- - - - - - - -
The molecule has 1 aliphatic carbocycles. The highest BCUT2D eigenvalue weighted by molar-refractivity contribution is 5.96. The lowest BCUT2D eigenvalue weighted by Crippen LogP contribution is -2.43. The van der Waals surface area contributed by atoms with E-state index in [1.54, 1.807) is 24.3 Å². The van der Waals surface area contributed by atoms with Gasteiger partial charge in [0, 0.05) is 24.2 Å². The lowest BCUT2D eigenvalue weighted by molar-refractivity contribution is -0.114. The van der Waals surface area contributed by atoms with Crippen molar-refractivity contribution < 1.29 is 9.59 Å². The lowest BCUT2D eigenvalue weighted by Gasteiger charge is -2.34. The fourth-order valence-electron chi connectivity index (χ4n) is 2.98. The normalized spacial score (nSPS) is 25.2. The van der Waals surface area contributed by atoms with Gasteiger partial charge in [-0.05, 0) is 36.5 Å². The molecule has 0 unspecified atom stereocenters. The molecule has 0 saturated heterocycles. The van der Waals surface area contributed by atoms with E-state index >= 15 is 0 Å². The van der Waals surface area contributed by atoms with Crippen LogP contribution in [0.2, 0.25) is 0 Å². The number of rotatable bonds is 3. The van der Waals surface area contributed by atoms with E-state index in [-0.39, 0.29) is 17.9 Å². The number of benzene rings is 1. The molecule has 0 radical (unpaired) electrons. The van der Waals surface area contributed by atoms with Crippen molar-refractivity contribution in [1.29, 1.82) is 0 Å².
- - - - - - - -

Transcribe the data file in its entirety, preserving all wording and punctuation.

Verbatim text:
The molecule has 1 aliphatic carbocycles. The highest BCUT2D eigenvalue weighted by molar-refractivity contribution is 5.96. The lowest BCUT2D eigenvalue weighted by Crippen LogP contribution is -2.43. The van der Waals surface area contributed by atoms with E-state index in [1.54, 1.807) is 24.3 Å². The van der Waals surface area contributed by atoms with Gasteiger partial charge in [0, 0.05) is 24.2 Å². The lowest BCUT2D eigenvalue weighted by molar-refractivity contribution is -0.114. The van der Waals surface area contributed by atoms with Crippen molar-refractivity contribution < 1.29 is 9.59 Å². The lowest BCUT2D eigenvalue weighted by Gasteiger charge is -2.34. The fourth-order valence-electron chi connectivity index (χ4n) is 2.98. The normalized spacial score (nSPS) is 25.2. The van der Waals surface area contributed by atoms with Gasteiger partial charge in [-0.05, 0) is 36.5 Å². The molecule has 0 unspecified atom stereocenters. The molecule has 0 saturated heterocycles. The van der Waals surface area contributed by atoms with E-state index >= 15 is 0 Å². The van der Waals surface area contributed by atoms with Crippen LogP contribution in [0.2, 0.25) is 0 Å². The number of rotatable bonds is 3. The van der Waals surface area contributed by atoms with E-state index in [-0.39, 0.29) is 17.9 Å². The number of benzene rings is 1. The molecule has 0 radical (unpaired) electrons. The van der Waals surface area contributed by atoms with Crippen molar-refractivity contribution in [1.29, 1.82) is 0 Å².